Kaluzhin: Omnivorous bacteria can process plastic into food and clean oil-contaminated soils
Back in 1986 scientists from Tomsk State University (TSU) were working on the problems involved in cleaning up oil spills.
This research lead to the discovery of oil-eating bacteria. Vladimir Kaluzhin, a senior research associate with the Research Institute for Biology and Biophysics at Tomsk State University, became interested in finding out how these microorganisms respond to other substances. After all, combinations of carbon bonds are the basis of all organic matter.
“We place different kinds of bacteria on organic matter and ensure special conditions. The bacteria that start consuming the organic matter and accumulating biomass become the main candidates for further selection,” said Vladimir Kaluzhin describing his research.
Kaluzhin’s bacteria consume oil waste, organic glass and even various different kinds of plastics, which are considered almost non-biodegradable in the environment. The scientist also identified microorganisms that eat copper sulfate, strontium, zinc, and other substances.
“Some substances, such as glucose, are consumed by all microorganisms. Some microorganisms can only consume a particular group of substances. Finally, some substances, such as petroleum, formaldehydes and creosol, can only be consumed by particular kinds of microorganisms,” Kaluzhin said.
Microorganisms grown at the Research Institute for Biology and Biophysics of Tomsk State University already “work” in different regions from Southern Kazakhstan to the Arctic Circle.
“We are working with businesses based in Russia and Kazakhstan that are active in the remediation of oil-contaminated soils,” Kaluzhin added. “From our experience, it takes bacteria between 60 and 70 days to remove an oil content of 400 grams per kilo of soil. Our technology delivers the total destruction of the contaminant materials. Due to biological combustion, they turn into carbon dioxide and water.”
In fact, the technology developed by this Tomsk scientist allows us to go even further by turning any poisonous substance, such as sodium cyanide or phenol, into a product that is even fit for human consumption.
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How can a microwave save a frostbitten rabbit?
Tomsk University scientists have developed a device to treat frostbite…
Cases of frostbite account for about 10% of all trauma cases seen in the northern regions of Russia. Treatment can last for two or more months, and almost 90% of these injuries result in disability.
However, Tomsk University scientists believe that in many cases the treatment process can be accelerated and frostbitten extremities can be saved. For several years they have been developing a device to treat frostbite.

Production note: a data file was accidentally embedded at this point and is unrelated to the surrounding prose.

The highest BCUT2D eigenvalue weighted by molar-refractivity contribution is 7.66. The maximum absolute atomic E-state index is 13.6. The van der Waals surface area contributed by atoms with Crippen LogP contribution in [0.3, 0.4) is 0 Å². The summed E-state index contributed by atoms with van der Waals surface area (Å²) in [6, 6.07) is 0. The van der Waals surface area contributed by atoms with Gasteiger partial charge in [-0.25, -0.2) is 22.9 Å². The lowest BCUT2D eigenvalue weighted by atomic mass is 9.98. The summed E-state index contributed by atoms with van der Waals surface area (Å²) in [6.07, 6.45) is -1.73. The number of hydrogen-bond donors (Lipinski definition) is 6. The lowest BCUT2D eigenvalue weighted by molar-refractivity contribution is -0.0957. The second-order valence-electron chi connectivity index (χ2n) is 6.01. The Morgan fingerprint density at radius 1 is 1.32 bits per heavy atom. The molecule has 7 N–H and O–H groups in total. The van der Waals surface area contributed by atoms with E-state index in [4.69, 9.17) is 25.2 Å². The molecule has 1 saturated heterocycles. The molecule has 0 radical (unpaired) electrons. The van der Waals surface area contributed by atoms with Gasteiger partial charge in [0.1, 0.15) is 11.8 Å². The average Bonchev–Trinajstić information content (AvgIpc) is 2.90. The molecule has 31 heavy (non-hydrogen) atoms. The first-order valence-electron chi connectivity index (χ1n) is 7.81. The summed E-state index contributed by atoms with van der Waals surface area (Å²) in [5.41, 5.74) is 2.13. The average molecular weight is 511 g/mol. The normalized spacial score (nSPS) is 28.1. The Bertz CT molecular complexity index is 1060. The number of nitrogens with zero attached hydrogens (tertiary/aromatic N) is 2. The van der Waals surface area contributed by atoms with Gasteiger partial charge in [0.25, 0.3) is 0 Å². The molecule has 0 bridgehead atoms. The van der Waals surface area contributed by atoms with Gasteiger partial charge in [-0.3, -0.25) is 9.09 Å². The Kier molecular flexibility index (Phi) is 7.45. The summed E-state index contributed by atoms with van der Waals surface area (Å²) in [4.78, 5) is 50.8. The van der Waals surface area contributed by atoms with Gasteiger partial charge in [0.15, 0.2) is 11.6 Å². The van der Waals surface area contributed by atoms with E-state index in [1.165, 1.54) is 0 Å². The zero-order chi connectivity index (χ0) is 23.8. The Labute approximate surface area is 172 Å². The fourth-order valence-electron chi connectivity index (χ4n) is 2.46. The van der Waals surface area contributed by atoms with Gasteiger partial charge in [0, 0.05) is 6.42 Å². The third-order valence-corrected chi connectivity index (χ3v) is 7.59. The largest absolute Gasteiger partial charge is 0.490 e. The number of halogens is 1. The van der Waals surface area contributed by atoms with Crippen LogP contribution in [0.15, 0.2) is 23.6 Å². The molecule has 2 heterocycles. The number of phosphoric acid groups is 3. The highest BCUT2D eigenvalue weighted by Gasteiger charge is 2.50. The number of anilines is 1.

“Microwave radiation delivers deep internal heating of the entire area,” says Gregory Dunaevsky, Professor of the Faculty of Radiophysics. “It is a well-known fact that frostbitten parts of the body can not be exposed to extreme heat from outside, because it can lead to the rupturing of deep vessels. But in the case of severe frostbite we cannot wait until the extremity reaches room temperature, because this risks incurring irreversible damage. Therefore we apply lengthy, costly treatments that do not always have a positive effect. Microwave radiation can quickly warm up the entire depth of the extremity. It is an effective and inexpensive way to save the injured organ.
The most available source of microwave radiation is the ordinary microwave oven. But that cannot be used, because the power it generates is too high. Even the “defrost” setting is not appropriate. It was necessary to modify the device to make it safe for living organisms and easy to use.
It took Vladimir Antipov, Yuri Tsiganok, and Anatoly Hlestunov from Tomsk University almost two years to modify the microwave oven. Scientists designed a complex attachment, which reduced the power of the radiation when it enters the chamber, where it freely circulates and heats the object from all sides. The output is equipped with a flexible sleeve that isolates a patient from radiation and through which the extremity is placed in the chamber.
This work has been conducted in collaboration with medical clinics at Tomsk Military Medical Institute. Its scientists led the experiments with rabbits, which were carried out at the clinics. The results were impressive – on the fourth day the experimental rabbits regained the use of their extremities.
“Now we have developed a new device that is not based on the microwave oven, but instead based on devices that can generate a microwave field with a much smaller power. Some are used not only in medicine but also for other purposes. We would like to create a portable device that could be used in ambulances and remote locations for medical assistance, because the sooner treatment starts, the better chance of full recovery we have” – Dunaevsky said.
It has already received three patents for development and a prototype version of the device has been designed. Now the main task for the developers is to find partners to collaborate with testing and help to complete the creation of this device that is so needed in Siberia and other regions of the world.
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